He was found unconscious on a sidewalk in front of an apartment building near a busy street corner in Northwest Washington, several gunshot wounds to his body.
Davane Nehoye Williams became the 12th homicide victim in the city this year. His death on Jan. 15 came amid a violent start to the year, causing concern that a 2018 spike in killings was continuing.
Police arrested a suspect last week, but a motive remained elusive, leaving those who knew the 22-year-old victim wondering what happened to a young man who seemed full of promise and excelled in school despite a tough life at home.
“This is not the end we predicted for Davane,” said his language arts and social studies teacher, Rashid Darden, who works at YouthBuild Public Charter School, from which Williams graduated last year. It is an alternative school in Northwest for people ages 16 to 24 that emphasizes trades such as construction.
“There are students who live through tragic lives,” Darden said. “We really never saw this coming for him.”
The mayor and police chief visited the scene the next day and led a community walk. But in a city struggling with guns and violence that seems to make little sense even when motives are known, his death on a corner known for violence attracted little attention as other killings occurred.
Tyree Irving, 22, of Northeast, has been charged with first-degree murder while armed. He has been ordered detained until a hearing March 12. His attorney did not respond to an interview request. Court documents say he was known on the street as “Wink” or “We.”
In addition to the murder case, Irving also was charged with assault with a dangerous weapon. Prosecutors say he opened fire at the same corner where Williams was shot — New York Avenue and North Capitol Street — about a month after the killing. Police said one bullet went through the window of Big Ben liquor store and another pierced the windshield of an Audi, wounding a fourth-grade math teacher who was stopped at a red light.
The teacher, Quintin Nwaebo, 28, was driving home with lunch on Presidents’ Day when the bullet hit his steering wheel, sliced off part of his pinky and then lodged in his cheek, where it will remain until surgery this month. He plans to return to his classroom Monday at Statesmen College Preparatory Academy for Boys Public Charter School in Southeast. He said his young students there already know he was wounded by gunfire.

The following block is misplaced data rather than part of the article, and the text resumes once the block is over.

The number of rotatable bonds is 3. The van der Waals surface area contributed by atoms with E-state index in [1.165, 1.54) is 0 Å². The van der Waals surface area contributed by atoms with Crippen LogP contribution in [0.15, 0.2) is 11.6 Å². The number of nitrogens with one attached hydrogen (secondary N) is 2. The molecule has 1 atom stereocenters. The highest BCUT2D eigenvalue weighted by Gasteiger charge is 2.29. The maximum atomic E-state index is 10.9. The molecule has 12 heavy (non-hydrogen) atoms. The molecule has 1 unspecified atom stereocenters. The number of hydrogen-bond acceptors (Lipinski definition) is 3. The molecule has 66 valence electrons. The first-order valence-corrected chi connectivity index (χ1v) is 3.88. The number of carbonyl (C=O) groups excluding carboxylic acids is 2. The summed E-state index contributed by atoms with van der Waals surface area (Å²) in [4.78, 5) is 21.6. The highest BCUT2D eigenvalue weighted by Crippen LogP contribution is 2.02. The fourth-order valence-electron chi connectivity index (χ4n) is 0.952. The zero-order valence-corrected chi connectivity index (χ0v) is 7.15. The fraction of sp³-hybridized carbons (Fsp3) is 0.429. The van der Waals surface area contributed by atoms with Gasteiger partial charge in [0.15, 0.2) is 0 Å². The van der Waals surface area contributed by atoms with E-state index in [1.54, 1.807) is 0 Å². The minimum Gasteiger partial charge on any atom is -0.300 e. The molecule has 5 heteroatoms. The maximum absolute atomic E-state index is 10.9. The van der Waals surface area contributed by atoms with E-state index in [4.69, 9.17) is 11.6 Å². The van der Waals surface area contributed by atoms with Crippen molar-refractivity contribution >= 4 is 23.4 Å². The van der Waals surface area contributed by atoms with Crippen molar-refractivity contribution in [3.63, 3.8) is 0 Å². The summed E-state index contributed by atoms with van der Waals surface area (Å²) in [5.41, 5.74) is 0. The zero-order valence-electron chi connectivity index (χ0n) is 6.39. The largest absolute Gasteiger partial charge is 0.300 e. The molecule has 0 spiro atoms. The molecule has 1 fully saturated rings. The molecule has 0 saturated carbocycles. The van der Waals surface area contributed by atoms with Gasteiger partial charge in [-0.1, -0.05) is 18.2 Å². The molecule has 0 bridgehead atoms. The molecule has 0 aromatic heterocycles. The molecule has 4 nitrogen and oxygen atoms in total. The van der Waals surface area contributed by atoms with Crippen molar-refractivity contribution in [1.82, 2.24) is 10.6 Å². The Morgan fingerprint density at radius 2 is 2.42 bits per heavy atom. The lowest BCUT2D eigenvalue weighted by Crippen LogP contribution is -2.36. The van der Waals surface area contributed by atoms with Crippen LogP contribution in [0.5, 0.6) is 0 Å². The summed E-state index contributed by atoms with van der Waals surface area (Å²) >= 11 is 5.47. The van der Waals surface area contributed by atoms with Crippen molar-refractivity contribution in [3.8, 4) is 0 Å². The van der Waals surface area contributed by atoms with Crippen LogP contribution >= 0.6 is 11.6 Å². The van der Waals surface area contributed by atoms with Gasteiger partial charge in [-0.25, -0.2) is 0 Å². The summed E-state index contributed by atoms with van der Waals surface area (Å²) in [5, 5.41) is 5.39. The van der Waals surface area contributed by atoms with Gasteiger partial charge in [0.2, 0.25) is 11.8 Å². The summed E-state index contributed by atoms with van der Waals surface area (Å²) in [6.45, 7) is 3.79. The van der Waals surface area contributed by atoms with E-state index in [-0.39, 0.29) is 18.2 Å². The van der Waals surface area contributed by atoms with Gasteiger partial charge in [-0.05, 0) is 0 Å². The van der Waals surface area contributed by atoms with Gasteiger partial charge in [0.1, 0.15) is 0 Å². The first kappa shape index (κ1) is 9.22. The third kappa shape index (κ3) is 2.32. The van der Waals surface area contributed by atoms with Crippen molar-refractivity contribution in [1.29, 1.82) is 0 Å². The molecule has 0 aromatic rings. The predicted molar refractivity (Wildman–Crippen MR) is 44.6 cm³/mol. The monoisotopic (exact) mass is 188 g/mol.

He said he hasn’t yet thought about what he will tell them. “I think letting them see that I’m okay will help ease the situation a bit,” he said in an interview. He had been interviewed earlier by WRC-TV.
Irving spent a year in jail after being convicted of illegally possessing a firearm in 2015. While on supervised release in that case, court records show he was arrested in connection with burglaries at two District schools from which computers were taken. Authorities said they discovered a gun inside a stolen van used in those incidents.
He pleaded guilty to burglary in 2017 and was sentenced to two years in prison. He was released Nov. 27, 2018, seven weeks before Williams was killed. Court documents make it appear Williams was targeted and shot repeatedly even after he fell to the sidewalk in front of the Tyler House apartments.
But the arrest affidavit only hints at a possible motive, quoting one witness telling police he overheard people saying Williams “shouldn’t have committed the robbery.” That same witness provided police with a nickname, “Wink.” No other details of a motive were divulged, and no other reference to a robbery was made.
Relatives of Williams could not be reached; his teacher said his mother lives in Jamaica, where the victim is originally from, and his father lives in Florida. He came to the District in 2015 after living in Florida, New York and elsewhere, according to Darden, his teacher, and Williams’s social media posts. he also had lived with his grandmother.
“My feeling is he was so connected to the school because the school at the time was the most consistent thing in his life,” Darden said.
Williams had completed a work requirement by spending last summer landscaping the school’s front yard, tending to the garden and painting classrooms. Darden said Williams returned to the school every week for career counseling, and he always stopped to chat with his teachers.
“He was a bright, positive, community-engaged young man,” Darden said.
Darden said he didn’t know whether Williams had found his way into a jam outside of school. “I never worried that he was in trouble,” he said. Williams had no adult criminal record.
Darden spoke at Williams’s funeral about how Williams struggled with his nerves to get his high school equivalency diploma and finally walk across a graduation stage.